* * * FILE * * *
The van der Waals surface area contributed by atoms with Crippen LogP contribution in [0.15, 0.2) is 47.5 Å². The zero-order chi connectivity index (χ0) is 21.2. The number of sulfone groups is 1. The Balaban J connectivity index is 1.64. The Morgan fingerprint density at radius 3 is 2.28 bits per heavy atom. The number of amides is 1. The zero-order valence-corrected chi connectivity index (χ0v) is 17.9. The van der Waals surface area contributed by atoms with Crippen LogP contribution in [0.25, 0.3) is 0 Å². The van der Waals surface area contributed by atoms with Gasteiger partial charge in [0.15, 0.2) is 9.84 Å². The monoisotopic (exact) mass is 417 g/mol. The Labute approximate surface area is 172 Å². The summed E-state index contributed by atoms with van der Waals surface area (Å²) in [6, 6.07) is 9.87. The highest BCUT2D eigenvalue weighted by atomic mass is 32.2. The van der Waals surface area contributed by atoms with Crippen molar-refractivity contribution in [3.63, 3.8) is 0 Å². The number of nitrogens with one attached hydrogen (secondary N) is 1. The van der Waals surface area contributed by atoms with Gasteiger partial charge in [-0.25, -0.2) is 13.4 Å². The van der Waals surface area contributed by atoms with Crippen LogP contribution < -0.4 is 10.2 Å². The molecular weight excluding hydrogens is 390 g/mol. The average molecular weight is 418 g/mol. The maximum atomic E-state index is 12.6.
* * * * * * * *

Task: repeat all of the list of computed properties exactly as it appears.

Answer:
The van der Waals surface area contributed by atoms with Crippen LogP contribution in [0.15, 0.2) is 47.5 Å². The zero-order chi connectivity index (χ0) is 21.2. The number of sulfone groups is 1. The Balaban J connectivity index is 1.64. The Morgan fingerprint density at radius 3 is 2.28 bits per heavy atom. The number of amides is 1. The zero-order valence-corrected chi connectivity index (χ0v) is 17.9. The van der Waals surface area contributed by atoms with Crippen LogP contribution in [0.25, 0.3) is 0 Å². The van der Waals surface area contributed by atoms with Gasteiger partial charge in [0.15, 0.2) is 9.84 Å². The monoisotopic (exact) mass is 417 g/mol. The Labute approximate surface area is 172 Å². The summed E-state index contributed by atoms with van der Waals surface area (Å²) in [6, 6.07) is 9.87. The highest BCUT2D eigenvalue weighted by atomic mass is 32.2. The van der Waals surface area contributed by atoms with Crippen molar-refractivity contribution in [3.63, 3.8) is 0 Å². The number of nitrogens with one attached hydrogen (secondary N) is 1. The van der Waals surface area contributed by atoms with Gasteiger partial charge in [-0.25, -0.2) is 13.4 Å². The van der Waals surface area contributed by atoms with Crippen LogP contribution < -0.4 is 10.2 Å². The molecular weight excluding hydrogens is 390 g/mol. The average molecular weight is 418 g/mol. The maximum atomic E-state index is 12.6.